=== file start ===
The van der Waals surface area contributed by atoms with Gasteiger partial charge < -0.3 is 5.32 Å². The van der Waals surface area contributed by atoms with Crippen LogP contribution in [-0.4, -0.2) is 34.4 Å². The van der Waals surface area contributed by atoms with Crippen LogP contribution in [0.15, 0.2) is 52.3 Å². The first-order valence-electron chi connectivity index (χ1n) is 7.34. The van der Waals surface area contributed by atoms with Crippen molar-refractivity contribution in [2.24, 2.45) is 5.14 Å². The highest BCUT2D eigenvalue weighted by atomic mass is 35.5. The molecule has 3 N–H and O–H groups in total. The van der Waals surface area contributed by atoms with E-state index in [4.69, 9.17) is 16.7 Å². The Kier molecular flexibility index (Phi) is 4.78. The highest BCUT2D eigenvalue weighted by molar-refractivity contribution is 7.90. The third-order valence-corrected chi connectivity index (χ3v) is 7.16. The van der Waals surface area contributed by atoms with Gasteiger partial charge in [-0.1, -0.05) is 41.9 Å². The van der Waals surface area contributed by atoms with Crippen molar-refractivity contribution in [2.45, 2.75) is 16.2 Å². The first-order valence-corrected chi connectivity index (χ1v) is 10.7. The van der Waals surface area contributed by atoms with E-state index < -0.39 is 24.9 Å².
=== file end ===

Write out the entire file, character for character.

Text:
The van der Waals surface area contributed by atoms with Gasteiger partial charge < -0.3 is 5.32 Å². The van der Waals surface area contributed by atoms with Crippen LogP contribution in [-0.4, -0.2) is 34.4 Å². The van der Waals surface area contributed by atoms with Crippen LogP contribution in [0.15, 0.2) is 52.3 Å². The first-order valence-electron chi connectivity index (χ1n) is 7.34. The van der Waals surface area contributed by atoms with Crippen molar-refractivity contribution in [2.24, 2.45) is 5.14 Å². The highest BCUT2D eigenvalue weighted by atomic mass is 35.5. The molecule has 3 N–H and O–H groups in total. The van der Waals surface area contributed by atoms with E-state index in [4.69, 9.17) is 16.7 Å². The Kier molecular flexibility index (Phi) is 4.78. The highest BCUT2D eigenvalue weighted by molar-refractivity contribution is 7.90. The third-order valence-corrected chi connectivity index (χ3v) is 7.16. The van der Waals surface area contributed by atoms with Gasteiger partial charge in [-0.1, -0.05) is 41.9 Å². The van der Waals surface area contributed by atoms with Crippen molar-refractivity contribution in [2.45, 2.75) is 16.2 Å². The first-order valence-corrected chi connectivity index (χ1v) is 10.7. The van der Waals surface area contributed by atoms with E-state index < -0.39 is 24.9 Å².